To maintain economic growth, the country will need 6.74 million foreign workers by 2040, the Japan International Cooperation Agency said in a 2022 report, up from 2.05 million in the country as of October. About a quarter of Japan’s foreign workers come from Vietnam, followed by China at 19% and the Philippines at 11%, the labor ministry said in January.

Japan ranked 35th out of 56 countries in the 2020 Migrant Integration Policy Index, which categorized the country’s approach as “immigration without integration.” Researchers said foreign nationals in Japan were denied equal opportunities and several basic rights, especially protection from discrimination, putting it far behind other developed countries.

“Japan’s current policies encourage the public to see immigrants as subordinates and not their neighbors,” the report said.

Public attitudes around the issue appear to be changing, however.

A nationwide survey this year by the Asahi Shimbun newspaper found that 62% of respondents were in favor of accepting more foreign workers, up from 44% in 2018.

“People have to balance their fear of cultural change and change to society versus just declining economically with no solution,” Hall said.

The question of what it means to be Japanese has been a growing topic of discussion in the country, where three foreign-born residents filed a lawsuit against the government in January arguing that police officers were violating the constitution by repeatedly stopping and questioning them based solely on their appearance and ethnicity.

There was also debate in January as to whether a Ukrainian-born, naturalized Japanese citizen could represent the country after being crowned Miss Japan. (The pageant winner, Carolina Shiino, gave up her title in February after she was revealed to have had an affair with a married man.)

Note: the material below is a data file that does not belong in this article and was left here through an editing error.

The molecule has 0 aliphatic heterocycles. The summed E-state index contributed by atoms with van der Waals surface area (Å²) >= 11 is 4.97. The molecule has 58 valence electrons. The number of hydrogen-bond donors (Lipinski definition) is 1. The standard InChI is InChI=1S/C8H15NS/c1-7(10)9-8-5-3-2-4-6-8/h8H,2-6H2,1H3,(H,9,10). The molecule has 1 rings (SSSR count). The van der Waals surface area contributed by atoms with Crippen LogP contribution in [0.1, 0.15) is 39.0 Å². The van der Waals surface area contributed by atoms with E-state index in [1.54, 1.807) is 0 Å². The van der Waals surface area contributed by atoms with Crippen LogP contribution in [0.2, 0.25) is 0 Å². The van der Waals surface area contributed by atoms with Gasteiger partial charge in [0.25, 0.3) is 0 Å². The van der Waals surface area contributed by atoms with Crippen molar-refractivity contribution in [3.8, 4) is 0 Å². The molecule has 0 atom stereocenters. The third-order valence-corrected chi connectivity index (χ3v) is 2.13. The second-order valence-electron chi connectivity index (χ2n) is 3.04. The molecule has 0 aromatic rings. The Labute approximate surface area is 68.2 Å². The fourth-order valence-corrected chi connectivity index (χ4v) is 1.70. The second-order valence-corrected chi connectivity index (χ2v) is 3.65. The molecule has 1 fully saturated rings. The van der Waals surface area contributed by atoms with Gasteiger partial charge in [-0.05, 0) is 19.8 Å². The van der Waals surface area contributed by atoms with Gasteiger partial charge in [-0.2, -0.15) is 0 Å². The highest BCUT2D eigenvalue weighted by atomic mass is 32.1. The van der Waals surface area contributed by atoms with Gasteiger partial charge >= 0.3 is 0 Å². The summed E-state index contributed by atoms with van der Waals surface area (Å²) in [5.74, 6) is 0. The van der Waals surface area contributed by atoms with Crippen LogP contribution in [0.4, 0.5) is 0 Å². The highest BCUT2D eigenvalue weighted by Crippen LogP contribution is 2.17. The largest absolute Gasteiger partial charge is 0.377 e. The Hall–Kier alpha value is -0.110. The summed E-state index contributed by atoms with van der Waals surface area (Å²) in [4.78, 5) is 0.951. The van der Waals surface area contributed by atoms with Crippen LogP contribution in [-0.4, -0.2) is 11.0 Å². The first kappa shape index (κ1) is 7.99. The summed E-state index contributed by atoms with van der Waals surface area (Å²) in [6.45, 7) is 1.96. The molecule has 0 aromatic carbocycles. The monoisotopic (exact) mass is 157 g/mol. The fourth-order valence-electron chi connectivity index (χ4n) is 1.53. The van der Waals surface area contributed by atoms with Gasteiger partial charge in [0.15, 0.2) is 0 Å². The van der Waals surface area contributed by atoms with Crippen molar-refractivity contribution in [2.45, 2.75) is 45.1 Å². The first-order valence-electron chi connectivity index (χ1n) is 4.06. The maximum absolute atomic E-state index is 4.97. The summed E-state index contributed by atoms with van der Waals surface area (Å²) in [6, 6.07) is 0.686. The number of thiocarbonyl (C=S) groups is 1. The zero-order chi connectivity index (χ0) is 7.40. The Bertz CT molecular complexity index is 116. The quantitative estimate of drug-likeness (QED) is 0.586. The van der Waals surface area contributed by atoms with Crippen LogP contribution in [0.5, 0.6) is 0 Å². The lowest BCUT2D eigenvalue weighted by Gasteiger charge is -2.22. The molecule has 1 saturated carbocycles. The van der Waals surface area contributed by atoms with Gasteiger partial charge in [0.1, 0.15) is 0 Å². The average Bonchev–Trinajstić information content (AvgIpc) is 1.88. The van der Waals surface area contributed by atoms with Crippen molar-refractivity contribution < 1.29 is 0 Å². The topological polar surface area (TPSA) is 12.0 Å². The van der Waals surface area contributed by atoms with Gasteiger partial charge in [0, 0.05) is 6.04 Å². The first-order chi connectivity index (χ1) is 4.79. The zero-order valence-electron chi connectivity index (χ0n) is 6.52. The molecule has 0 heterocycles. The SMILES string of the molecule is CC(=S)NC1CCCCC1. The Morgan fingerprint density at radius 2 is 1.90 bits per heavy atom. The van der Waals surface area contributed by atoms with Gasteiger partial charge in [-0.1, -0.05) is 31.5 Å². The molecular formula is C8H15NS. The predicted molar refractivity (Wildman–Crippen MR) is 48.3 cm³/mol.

In addition to social issues, Japan has also been struggling with a weak yen, which is at a 34-year low against the dollar, making the country less attractive as it competes for foreign workers with places such as South Korea and Taiwan.

The yen surged against the dollar early Thursday on what traders suspected was another round of intervention by Japanese authorities to stop the sharp slide in the currency.

Japan is already experiencing serious labor shortages in agriculture, construction, manufacturing and other sectors, a problem worsened by border closures during the Covid-19 pandemic. Officials are also trying to address the shortages by encouraging greater workforce participation by women, as well as later retirement.

Once the second-largest economy in the world, Japan said in March that its economy grew at an annual rate of 0.4% in the last quarter of 2023, up from an initial estimate of a 0.4% contraction, which would have put it in a technical recession.

It is now the world’s fourth-largest economy after it fell behind Germany early this year.

Jennifer Jett

Jennifer Jett is the Asia Digital Editor for NBC News, based in Hong Kong.

Arata Yamamoto

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Alexandra Bacallao

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Reuters